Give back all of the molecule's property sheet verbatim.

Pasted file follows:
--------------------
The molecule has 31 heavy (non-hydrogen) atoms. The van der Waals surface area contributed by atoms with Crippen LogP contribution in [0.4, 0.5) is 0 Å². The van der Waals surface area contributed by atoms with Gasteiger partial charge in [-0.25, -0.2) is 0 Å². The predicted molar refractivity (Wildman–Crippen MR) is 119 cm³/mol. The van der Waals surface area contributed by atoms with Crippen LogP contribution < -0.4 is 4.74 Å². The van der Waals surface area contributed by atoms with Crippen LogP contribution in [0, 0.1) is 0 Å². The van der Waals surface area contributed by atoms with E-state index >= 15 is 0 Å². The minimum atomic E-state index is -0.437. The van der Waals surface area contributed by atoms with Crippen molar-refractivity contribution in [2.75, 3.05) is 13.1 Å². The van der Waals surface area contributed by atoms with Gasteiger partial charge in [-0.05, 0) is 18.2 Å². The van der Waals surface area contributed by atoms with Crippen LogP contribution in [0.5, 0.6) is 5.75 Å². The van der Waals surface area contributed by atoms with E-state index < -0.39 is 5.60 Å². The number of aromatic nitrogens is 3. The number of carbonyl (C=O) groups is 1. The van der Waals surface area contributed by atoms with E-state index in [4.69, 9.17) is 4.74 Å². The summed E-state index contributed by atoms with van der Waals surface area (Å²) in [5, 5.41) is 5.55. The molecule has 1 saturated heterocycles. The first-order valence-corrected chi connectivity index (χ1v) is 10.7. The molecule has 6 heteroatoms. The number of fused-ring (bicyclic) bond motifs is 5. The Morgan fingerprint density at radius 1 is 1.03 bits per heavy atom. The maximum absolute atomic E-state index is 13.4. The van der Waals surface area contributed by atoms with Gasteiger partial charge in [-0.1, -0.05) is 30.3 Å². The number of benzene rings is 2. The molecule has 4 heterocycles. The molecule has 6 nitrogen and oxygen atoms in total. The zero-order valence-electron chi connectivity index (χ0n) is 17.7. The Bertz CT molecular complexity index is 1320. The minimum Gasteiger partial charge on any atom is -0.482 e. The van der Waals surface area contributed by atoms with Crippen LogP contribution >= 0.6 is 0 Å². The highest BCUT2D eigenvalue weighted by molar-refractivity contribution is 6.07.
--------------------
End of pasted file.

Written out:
The molecule has 31 heavy (non-hydrogen) atoms. The van der Waals surface area contributed by atoms with Crippen LogP contribution in [0.4, 0.5) is 0 Å². The van der Waals surface area contributed by atoms with Gasteiger partial charge in [-0.25, -0.2) is 0 Å². The predicted molar refractivity (Wildman–Crippen MR) is 119 cm³/mol. The van der Waals surface area contributed by atoms with Crippen LogP contribution < -0.4 is 4.74 Å². The van der Waals surface area contributed by atoms with Crippen LogP contribution in [0, 0.1) is 0 Å². The van der Waals surface area contributed by atoms with E-state index >= 15 is 0 Å². The minimum atomic E-state index is -0.437. The van der Waals surface area contributed by atoms with Crippen molar-refractivity contribution in [2.75, 3.05) is 13.1 Å². The van der Waals surface area contributed by atoms with Gasteiger partial charge in [-0.05, 0) is 18.2 Å². The van der Waals surface area contributed by atoms with Crippen LogP contribution in [0.5, 0.6) is 5.75 Å². The van der Waals surface area contributed by atoms with E-state index < -0.39 is 5.60 Å². The number of aromatic nitrogens is 3. The number of carbonyl (C=O) groups is 1. The van der Waals surface area contributed by atoms with E-state index in [4.69, 9.17) is 4.74 Å². The summed E-state index contributed by atoms with van der Waals surface area (Å²) in [5, 5.41) is 5.55. The molecule has 1 saturated heterocycles. The first-order valence-corrected chi connectivity index (χ1v) is 10.7. The molecule has 6 heteroatoms. The number of fused-ring (bicyclic) bond motifs is 5. The Morgan fingerprint density at radius 1 is 1.03 bits per heavy atom. The maximum absolute atomic E-state index is 13.4. The van der Waals surface area contributed by atoms with Gasteiger partial charge in [-0.1, -0.05) is 30.3 Å². The number of benzene rings is 2. The molecule has 4 heterocycles. The molecule has 6 nitrogen and oxygen atoms in total. The zero-order valence-electron chi connectivity index (χ0n) is 17.7. The Bertz CT molecular complexity index is 1320. The minimum Gasteiger partial charge on any atom is -0.482 e. The van der Waals surface area contributed by atoms with Crippen LogP contribution >= 0.6 is 0 Å². The highest BCUT2D eigenvalue weighted by molar-refractivity contribution is 6.07.